Learning In America's Public Schools Today
Keeping up with what is actually being learned in our schools.
There are three kinds of learning in today's public schools.
1. Learning that stays and can be recalled.
2. Learning that fades and is eventually lost.
3. Learning that never happens..
The learning that stays with us because it was actually learned, is the objective of any reputable education. It depends not just on educators, but also on students in order to happen at all. In some cases that partnership works and real learning takes place.
The learning that fades over time is part of public education's problems. If the educators are weak and not well equipped to adequately teach their subjects, learning can be poorly presented and poorly understood. If students are poorly motivated to learn, even a competent educator cannot hope for the students to retain what the educator has presented. "Studying just for the test" can mean that students who learn just to pass a test, will soon see that learning fade.
The real failings in public education occur when the learning never took place in the first place. Educators and students, as well as others, can all be guilty here, if the educator is not competent and the student is not motivated to participate in the learning process, real learning seldom occurs. Something else may be learned, but it won't be the subject matter.
The school districts, school boards., principals, parents, and the so-called "degree factories" can all be held responsible, if incompetent educators are put in public school classrooms and allowed to remain. But who is responsible, if compulsory education is delivered (even competently) to students who are not motivated to learn what is presented? We could guess at the roles of the students' partners of public education: society, parents, community mores, opportunity, and challenge.
Admittedly, compulsory education no longer effectively compels. Students drop out of school before completing what is called "a basic education." And some who "stick it out" have motives other than getting that basic education. Enjoying "the school scene" is one popular reason some unmotivated students stay in school. Feeling compelled by family traditions and expectations is another one, which for some students leads to excellence, while for others it just means they occupy a seat while full of apathy, with no true academic learning taking place.
For those unmotivated students, a way to stay in school without learning is to resort to cheating. Doing so literally guarantees that the offered learning, such as it is, doesn't happen. Cheating is learned. In some cases it is even cleverly perfected. But the objective of raising an educated generation adequately prepared for college, or any aspect of life beyond the classroom gets dealt a major blow.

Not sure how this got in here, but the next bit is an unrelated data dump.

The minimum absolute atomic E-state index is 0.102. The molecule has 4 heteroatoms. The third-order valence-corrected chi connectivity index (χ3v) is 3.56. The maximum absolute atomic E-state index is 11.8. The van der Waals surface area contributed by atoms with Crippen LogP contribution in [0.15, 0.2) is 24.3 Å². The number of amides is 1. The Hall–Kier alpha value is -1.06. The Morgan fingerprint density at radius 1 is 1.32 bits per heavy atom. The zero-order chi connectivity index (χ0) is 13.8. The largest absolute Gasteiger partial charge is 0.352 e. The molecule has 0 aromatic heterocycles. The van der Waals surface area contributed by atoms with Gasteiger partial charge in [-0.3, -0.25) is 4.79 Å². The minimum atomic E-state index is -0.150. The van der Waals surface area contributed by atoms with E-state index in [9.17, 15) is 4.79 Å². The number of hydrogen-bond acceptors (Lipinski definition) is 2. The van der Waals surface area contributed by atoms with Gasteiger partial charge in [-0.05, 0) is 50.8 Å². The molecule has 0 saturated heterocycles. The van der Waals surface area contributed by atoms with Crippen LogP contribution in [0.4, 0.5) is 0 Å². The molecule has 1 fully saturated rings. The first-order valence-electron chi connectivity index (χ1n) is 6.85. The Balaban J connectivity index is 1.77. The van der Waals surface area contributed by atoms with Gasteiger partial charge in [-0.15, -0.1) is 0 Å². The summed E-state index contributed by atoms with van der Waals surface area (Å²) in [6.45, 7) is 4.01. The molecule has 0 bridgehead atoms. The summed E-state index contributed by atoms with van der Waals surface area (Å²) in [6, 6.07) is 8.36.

Is cheating in today's classrooms widespread? Is it very different from cheating you were aware of when you were in public schools?
Here are the answers I have gathered from educators who work in today's public schools:
Cell phones, many if not most of which have memory and photo capabilities, as well as ipads, have added new cheating capabilities some cheating students resort to. The old “tried and true” methods of cheating such as writing formulas on some area of the body or clothing, crib notes, copying a neighboring student’s answers, etc., take on a new dimension with the new technology. In general, however, cheating varies from school to school, and area to area. In most it is still not widespread.
Some districts and schools have a “no exceptions” policy that forbids the use of cell phones during any classes, confiscates them when they are found to be in use, and requires that a parent or guardian come to the school to get the confiscated phone. The same would apply to any ipad found to be in use when not allowed, such as during a quiz or test.
The typical student reasoning behind cheating when it does occur is simply to improve a score, or to pass a test they were unprepared for, and it is not clear whether that tends to occur more in students who normally are high achievers, or among a segment of students who more typically under achieve.
Policies on the consequences cheating students face are less uniform between schools, but typically call for interaction between a school administrator, the classroom teacher, the student involved, and a parent or guardian. Measures taken for repeated cheating also vary widely from district to district, and from school to school.
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Our public school teachers and administrators have always faced the challenges of how to provide America's youth with the best possible academic preparation. The students they have in their classrooms continue to present as many unique challenges as there are students to teach, whether the challenges involve language, preparaton, motivation, discipline, or problems the individual student may have with other students or matters otherwise unrelated to school hours.
As any of us think back on our best teachers and superior students we have known, we wish that every teacher and every student could be like them. They are not, and that fact, and the unique challenges educators and students face today with budget cuts, overcrowded classrooms, and decaying infrastructure, are just some of what will decide how well educators and students meet the challenges of providing and obtaining a quality education in America today.
The future of America depends on their getting it right.
© 2012 Demas W. Jasper All rights reserved.
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